Suffering from terminal cancer, Professor Randy Pausch gave one final lecture. In it, he described, how to dream, how to overcome obstacles and how to live those dreams. “Really Achieving Your Childhood Dreams” is something everyone should read at least once their lifetime.
A Short History of Nearly Everything by Bill Bryson
A masterful and accessible synthesis of mankind written with zip and flair. Funny and yet thought provoking, Bill Bryson’s book is great for sparking interest in areas such as Physics, History and Geography which school teaching might have dampened.
Cosmos by Carl Sagan
A sharp and inspiring book which places human life into a wider context of history, science, philosophy and religion. A literary reality check which is bound to provoke further reading.
Maus by Art Spiegelman
Legendary in the comic book genre, this graphic novel story depicts the Holocaust in a deeply moving, tender and personal way. Ideal for KS3 and GCSE pupils learning about the effects of WW2.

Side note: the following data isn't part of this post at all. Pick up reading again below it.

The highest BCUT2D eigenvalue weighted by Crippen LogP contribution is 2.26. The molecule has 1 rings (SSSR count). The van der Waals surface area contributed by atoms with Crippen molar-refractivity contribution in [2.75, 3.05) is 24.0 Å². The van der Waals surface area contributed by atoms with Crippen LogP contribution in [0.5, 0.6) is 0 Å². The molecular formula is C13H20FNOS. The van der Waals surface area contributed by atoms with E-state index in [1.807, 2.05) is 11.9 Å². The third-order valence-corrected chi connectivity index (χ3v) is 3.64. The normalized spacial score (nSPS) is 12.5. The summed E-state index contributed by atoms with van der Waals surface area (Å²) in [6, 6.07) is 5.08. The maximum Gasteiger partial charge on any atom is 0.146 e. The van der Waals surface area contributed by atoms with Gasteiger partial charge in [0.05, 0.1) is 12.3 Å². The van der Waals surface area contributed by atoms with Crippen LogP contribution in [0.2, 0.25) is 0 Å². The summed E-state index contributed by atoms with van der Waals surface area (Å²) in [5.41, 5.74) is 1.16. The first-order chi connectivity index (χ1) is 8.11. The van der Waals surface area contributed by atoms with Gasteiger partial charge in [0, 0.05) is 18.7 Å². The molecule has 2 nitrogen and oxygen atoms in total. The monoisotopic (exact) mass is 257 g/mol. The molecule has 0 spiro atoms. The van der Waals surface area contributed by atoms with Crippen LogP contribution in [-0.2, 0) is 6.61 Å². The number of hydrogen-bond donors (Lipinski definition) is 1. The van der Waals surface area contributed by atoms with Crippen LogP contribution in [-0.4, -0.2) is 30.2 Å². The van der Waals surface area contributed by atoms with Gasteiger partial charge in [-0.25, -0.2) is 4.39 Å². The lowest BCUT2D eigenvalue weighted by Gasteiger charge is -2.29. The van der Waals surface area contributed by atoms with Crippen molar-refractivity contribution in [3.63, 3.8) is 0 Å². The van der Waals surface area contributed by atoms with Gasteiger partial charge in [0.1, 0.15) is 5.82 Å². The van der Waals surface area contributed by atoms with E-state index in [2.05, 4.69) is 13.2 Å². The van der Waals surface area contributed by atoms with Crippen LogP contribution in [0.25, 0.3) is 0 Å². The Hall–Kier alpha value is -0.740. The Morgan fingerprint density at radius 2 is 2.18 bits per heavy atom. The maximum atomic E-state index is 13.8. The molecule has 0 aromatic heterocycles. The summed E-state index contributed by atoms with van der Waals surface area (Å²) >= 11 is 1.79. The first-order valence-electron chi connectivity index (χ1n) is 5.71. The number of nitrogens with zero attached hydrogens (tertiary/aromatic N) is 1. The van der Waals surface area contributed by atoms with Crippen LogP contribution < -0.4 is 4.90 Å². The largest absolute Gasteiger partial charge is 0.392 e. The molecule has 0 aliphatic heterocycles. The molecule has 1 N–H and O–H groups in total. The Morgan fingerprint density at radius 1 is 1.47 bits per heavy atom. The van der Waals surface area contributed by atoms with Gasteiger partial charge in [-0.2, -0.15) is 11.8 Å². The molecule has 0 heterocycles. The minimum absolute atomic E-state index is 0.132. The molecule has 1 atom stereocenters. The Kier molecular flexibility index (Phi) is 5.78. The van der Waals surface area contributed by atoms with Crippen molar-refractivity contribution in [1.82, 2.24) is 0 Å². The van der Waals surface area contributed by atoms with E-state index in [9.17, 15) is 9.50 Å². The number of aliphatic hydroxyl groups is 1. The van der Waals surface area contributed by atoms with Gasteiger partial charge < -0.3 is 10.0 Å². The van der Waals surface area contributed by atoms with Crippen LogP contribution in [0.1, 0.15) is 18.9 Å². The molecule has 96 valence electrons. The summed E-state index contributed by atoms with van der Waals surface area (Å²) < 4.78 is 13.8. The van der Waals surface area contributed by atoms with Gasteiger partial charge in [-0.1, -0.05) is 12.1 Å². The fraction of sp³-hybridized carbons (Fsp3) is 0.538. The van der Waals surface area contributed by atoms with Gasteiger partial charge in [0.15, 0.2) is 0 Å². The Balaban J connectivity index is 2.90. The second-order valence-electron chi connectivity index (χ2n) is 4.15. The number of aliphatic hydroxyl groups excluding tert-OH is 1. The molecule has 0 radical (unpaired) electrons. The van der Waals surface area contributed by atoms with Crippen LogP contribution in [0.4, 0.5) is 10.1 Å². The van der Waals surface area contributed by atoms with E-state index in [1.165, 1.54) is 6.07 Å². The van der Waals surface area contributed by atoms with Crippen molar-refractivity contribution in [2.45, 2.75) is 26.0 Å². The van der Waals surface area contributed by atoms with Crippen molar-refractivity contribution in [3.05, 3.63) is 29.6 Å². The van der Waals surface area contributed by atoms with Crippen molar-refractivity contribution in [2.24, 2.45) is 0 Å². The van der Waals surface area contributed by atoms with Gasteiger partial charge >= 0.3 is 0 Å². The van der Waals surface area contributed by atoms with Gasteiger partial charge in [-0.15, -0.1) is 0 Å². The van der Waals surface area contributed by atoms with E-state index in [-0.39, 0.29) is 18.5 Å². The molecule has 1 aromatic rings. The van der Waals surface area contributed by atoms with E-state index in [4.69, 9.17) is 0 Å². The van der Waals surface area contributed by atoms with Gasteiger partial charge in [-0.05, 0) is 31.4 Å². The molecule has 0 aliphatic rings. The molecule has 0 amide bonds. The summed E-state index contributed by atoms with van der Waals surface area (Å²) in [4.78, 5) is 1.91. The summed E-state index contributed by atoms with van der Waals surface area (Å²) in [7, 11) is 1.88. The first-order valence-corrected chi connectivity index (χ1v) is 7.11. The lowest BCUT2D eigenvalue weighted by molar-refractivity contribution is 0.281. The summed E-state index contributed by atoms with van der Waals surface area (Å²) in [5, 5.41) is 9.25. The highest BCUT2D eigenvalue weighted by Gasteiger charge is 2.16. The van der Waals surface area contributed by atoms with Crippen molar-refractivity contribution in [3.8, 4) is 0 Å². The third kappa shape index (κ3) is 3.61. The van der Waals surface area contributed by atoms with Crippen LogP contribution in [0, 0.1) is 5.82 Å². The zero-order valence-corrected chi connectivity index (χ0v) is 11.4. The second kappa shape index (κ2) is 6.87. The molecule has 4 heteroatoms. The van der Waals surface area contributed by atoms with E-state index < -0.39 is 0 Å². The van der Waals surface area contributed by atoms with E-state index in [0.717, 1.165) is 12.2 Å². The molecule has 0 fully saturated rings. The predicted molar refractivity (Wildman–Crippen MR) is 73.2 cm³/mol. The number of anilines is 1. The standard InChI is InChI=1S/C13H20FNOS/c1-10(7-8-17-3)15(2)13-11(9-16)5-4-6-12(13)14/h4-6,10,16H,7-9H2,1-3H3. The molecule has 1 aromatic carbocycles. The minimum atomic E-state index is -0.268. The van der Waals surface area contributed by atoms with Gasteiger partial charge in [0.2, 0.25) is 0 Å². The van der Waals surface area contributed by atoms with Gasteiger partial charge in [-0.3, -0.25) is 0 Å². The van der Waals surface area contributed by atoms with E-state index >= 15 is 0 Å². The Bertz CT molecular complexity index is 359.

One Hundred Years of Solitude by Gabriela Garcia Marquez
A fantasy historical epic spanning seven generations of one family and their lives in rural Columbia.
East of Eden by John Steinbeck
The descendants of Adam and Eve are recast as the warring Trask and Hamilton families in this tale of rivalry, lust and murder. Brilliantly written.
Farenheight 451 by Ray Bradbury
In a fantasy dystopia where books are forbidden and subject to enforced bureaucratic burning, a small group try to keep knowledge, reading and freedom alive. Shocking and realistic.
Dune by Frank Herbert
A very readable and gripping science fiction trilogy with memorable characters. It’s like Lord of the Rings meets Games of Thrones set on a remote desert planet system.
Flowers For Algernon by Daniel Keyes
Charlie Gorden is a nice bloke with a very low IQ. He’s the target of banter – not all of it at all pleasant – but he doesn’t really notice and gets on with his life. That’s until he volunteers for a radical treatment which causes his intelligence to grow day by day. Soon he sees a very different world.
For more reading suggestions, see our Year 10 suggested reading list.